On a personal level she said: "As a Muslim, I believe in the principles of Islamic finance. As a Conservative, I can see the huge economic benefits of Islamic finance and as somebody who feels that Britain's best days are still ahead of us, I feel that Islamic finance provides another opportunity to reach out to the world and bring the benefits of that for our citizens."
Salah Jaidah, Middle East vice chairman of Deutsche Bank, speaking "on behalf of myself as an Islamic banker" described the core elements of Islamic finance, observing, "the base of Islamic Finance is definitely the ethical part and most of the conducts within Islamic banking prevent the over-leverage that we have seen on the conventional banking side. Every transaction has to have an underlying asset, so there is value creation for the person who is taking the finance or the person who is extending the assets."
He added: "With these principles I think if institutions used similar ethics and built in this spirit of profit sharing, and when you say profit sharing you have to say profit/loss, this will give everybody the responsibility of making sure that the due diligence, asset value and potentiality of the investments are positively recognised. And in case of failure, everybody has to take a portion of the fault."
He concluded by saying: "That's the spirit of Islamic banking. How much it is practised in reality - well, I think it depends on the institutions - some are and some are not."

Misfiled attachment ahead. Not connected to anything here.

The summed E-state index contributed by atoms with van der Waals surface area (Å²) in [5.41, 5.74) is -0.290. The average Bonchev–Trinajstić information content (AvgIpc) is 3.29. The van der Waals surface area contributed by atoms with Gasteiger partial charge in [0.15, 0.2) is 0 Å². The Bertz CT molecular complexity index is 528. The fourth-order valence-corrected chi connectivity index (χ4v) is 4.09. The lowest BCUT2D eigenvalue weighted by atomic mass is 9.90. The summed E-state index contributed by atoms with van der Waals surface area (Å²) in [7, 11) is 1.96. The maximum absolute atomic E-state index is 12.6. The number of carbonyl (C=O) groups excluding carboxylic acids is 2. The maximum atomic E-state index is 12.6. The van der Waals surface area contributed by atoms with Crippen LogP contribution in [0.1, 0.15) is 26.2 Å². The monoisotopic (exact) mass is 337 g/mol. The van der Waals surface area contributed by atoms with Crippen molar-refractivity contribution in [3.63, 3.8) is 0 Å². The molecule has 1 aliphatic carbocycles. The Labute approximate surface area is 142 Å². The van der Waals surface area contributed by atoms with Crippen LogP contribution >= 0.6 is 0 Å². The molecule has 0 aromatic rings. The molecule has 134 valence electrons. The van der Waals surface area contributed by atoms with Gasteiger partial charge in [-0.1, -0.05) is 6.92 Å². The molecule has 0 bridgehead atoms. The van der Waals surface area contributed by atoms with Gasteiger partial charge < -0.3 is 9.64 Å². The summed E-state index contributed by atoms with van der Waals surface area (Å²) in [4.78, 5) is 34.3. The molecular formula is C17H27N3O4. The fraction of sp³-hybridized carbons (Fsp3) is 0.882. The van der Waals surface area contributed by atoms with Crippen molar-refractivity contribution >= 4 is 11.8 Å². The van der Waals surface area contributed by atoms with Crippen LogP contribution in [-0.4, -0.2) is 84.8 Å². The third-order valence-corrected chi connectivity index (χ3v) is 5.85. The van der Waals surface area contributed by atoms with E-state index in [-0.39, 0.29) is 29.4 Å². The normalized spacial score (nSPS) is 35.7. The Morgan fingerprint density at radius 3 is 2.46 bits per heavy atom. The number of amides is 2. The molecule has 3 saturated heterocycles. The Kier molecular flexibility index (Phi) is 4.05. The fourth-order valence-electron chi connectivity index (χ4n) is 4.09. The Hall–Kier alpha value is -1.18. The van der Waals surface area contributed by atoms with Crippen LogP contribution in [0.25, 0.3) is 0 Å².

Denison, who prior to joining BLME, the largest Islamic Bank in Europe, was head of European distribution for WestLB's Global Markets unit, spoke about the importance of education in Islamic finance. "It's a very young industry; one of our big challenges is educating people around Islamic finance in a non-Muslim country."
He added: "In 2007 the UK government started addressing the tax rules to make Islamic Finance, if not competitive with, then at least operating on the same basis as conventional finance. We hope we'll see the UK government sukuk later this year which will be an announcement that Islamic finance has really arrived in the UK."
Speaking of the challenges around Islamic finance he said: "There's the regulatory level; in other words, can Islamic banks compete with their conventional peer group on the same basis? In most cases the answer now is yes.' Most of the regulation is set up so that Islamic Finance is not disadvantaged. But what is more difficult is when you are in a new industry - building up to the kind of size that conventional banks have got to."
He pointed out that even the biggest Islamic banks globally such as Kuwait Finance House and Al Rajhi Bank, are "less than a tenth of the size of the big global banks - and clearly that makes it more difficult to compete."
Denise Marray, "Oxford Islamic finance society looks to be platform for industry experts" Gulf Times February 15, 2014
"IBFS Upcoming Events" Oxford Islamic Banking and Finance Society Fevruary 12, 2014
"Salah Jaidah to open Oxford Islamic Banking Society" Zawya February 10, 2015
Reproduced with permission from Islam Today